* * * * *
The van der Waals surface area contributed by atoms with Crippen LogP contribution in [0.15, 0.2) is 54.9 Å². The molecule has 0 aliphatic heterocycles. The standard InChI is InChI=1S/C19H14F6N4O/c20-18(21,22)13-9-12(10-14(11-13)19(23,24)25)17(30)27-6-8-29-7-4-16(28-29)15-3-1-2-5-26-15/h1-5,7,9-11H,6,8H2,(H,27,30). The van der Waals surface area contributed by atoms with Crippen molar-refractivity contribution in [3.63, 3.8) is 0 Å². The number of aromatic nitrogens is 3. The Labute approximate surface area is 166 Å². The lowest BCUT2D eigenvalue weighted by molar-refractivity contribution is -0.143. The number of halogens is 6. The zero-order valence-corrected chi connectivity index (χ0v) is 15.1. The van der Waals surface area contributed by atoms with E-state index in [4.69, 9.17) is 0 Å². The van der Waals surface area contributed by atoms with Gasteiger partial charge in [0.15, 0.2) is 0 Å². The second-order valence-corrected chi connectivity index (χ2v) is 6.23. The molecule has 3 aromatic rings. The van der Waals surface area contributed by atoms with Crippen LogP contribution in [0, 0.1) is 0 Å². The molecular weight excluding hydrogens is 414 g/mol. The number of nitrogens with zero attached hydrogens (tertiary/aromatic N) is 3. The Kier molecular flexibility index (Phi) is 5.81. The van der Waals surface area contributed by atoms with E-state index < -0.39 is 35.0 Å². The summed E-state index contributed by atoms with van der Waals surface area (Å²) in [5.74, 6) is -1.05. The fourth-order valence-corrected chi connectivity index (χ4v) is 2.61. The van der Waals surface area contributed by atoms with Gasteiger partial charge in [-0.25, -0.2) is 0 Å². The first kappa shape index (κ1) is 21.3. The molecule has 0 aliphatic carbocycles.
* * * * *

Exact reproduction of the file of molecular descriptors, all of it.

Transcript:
The van der Waals surface area contributed by atoms with Crippen LogP contribution in [0.15, 0.2) is 54.9 Å². The molecule has 0 aliphatic heterocycles. The standard InChI is InChI=1S/C19H14F6N4O/c20-18(21,22)13-9-12(10-14(11-13)19(23,24)25)17(30)27-6-8-29-7-4-16(28-29)15-3-1-2-5-26-15/h1-5,7,9-11H,6,8H2,(H,27,30). The van der Waals surface area contributed by atoms with Crippen molar-refractivity contribution in [3.63, 3.8) is 0 Å². The number of aromatic nitrogens is 3. The Labute approximate surface area is 166 Å². The lowest BCUT2D eigenvalue weighted by molar-refractivity contribution is -0.143. The number of halogens is 6. The zero-order valence-corrected chi connectivity index (χ0v) is 15.1. The van der Waals surface area contributed by atoms with E-state index in [4.69, 9.17) is 0 Å². The van der Waals surface area contributed by atoms with Gasteiger partial charge in [0.15, 0.2) is 0 Å². The second-order valence-corrected chi connectivity index (χ2v) is 6.23. The molecule has 3 aromatic rings. The van der Waals surface area contributed by atoms with Crippen LogP contribution in [0, 0.1) is 0 Å². The molecular weight excluding hydrogens is 414 g/mol. The number of nitrogens with zero attached hydrogens (tertiary/aromatic N) is 3. The Kier molecular flexibility index (Phi) is 5.81. The van der Waals surface area contributed by atoms with E-state index < -0.39 is 35.0 Å². The summed E-state index contributed by atoms with van der Waals surface area (Å²) in [5.74, 6) is -1.05. The fourth-order valence-corrected chi connectivity index (χ4v) is 2.61. The van der Waals surface area contributed by atoms with Gasteiger partial charge in [-0.25, -0.2) is 0 Å². The first kappa shape index (κ1) is 21.3. The molecule has 0 aliphatic carbocycles.